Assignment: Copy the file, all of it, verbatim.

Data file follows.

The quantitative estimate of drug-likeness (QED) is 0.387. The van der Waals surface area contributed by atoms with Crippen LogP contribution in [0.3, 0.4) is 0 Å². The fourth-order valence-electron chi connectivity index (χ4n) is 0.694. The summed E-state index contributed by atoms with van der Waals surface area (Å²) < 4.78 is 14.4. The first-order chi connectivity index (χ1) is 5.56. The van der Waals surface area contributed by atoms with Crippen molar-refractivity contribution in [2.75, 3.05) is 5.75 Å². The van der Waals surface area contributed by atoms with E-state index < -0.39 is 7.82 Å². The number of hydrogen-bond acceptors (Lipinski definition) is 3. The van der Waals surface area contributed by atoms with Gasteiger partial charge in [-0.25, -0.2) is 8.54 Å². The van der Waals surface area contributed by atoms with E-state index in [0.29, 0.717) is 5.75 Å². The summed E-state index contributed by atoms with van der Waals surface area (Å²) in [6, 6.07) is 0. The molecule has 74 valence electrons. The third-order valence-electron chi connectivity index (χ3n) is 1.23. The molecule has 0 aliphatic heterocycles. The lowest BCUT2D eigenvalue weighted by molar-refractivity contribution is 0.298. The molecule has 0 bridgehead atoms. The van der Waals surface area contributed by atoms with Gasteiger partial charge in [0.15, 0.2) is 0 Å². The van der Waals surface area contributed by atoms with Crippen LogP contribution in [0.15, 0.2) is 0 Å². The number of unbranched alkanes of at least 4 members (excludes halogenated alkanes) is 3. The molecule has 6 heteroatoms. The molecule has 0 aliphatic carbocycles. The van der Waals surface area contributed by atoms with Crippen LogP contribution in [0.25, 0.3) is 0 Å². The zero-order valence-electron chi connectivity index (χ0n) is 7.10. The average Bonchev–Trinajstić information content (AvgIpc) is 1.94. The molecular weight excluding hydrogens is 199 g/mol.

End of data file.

The quantitative estimate of drug-likeness (QED) is 0.387. The van der Waals surface area contributed by atoms with Crippen LogP contribution in [0.3, 0.4) is 0 Å². The fourth-order valence-electron chi connectivity index (χ4n) is 0.694. The summed E-state index contributed by atoms with van der Waals surface area (Å²) < 4.78 is 14.4. The first-order chi connectivity index (χ1) is 5.56. The van der Waals surface area contributed by atoms with Crippen molar-refractivity contribution in [2.75, 3.05) is 5.75 Å². The van der Waals surface area contributed by atoms with E-state index < -0.39 is 7.82 Å². The number of hydrogen-bond acceptors (Lipinski definition) is 3. The van der Waals surface area contributed by atoms with Gasteiger partial charge in [-0.25, -0.2) is 8.54 Å². The van der Waals surface area contributed by atoms with E-state index in [0.29, 0.717) is 5.75 Å². The summed E-state index contributed by atoms with van der Waals surface area (Å²) in [6, 6.07) is 0. The molecule has 74 valence electrons. The third-order valence-electron chi connectivity index (χ3n) is 1.23. The molecule has 0 aliphatic heterocycles. The lowest BCUT2D eigenvalue weighted by molar-refractivity contribution is 0.298. The molecule has 0 bridgehead atoms. The van der Waals surface area contributed by atoms with Gasteiger partial charge in [0.15, 0.2) is 0 Å². The van der Waals surface area contributed by atoms with Crippen LogP contribution in [0.15, 0.2) is 0 Å². The number of unbranched alkanes of at least 4 members (excludes halogenated alkanes) is 3. The molecule has 6 heteroatoms. The molecule has 0 aliphatic carbocycles. The van der Waals surface area contributed by atoms with Crippen LogP contribution in [0.25, 0.3) is 0 Å². The zero-order valence-electron chi connectivity index (χ0n) is 7.10. The average Bonchev–Trinajstić information content (AvgIpc) is 1.94. The molecular weight excluding hydrogens is 199 g/mol.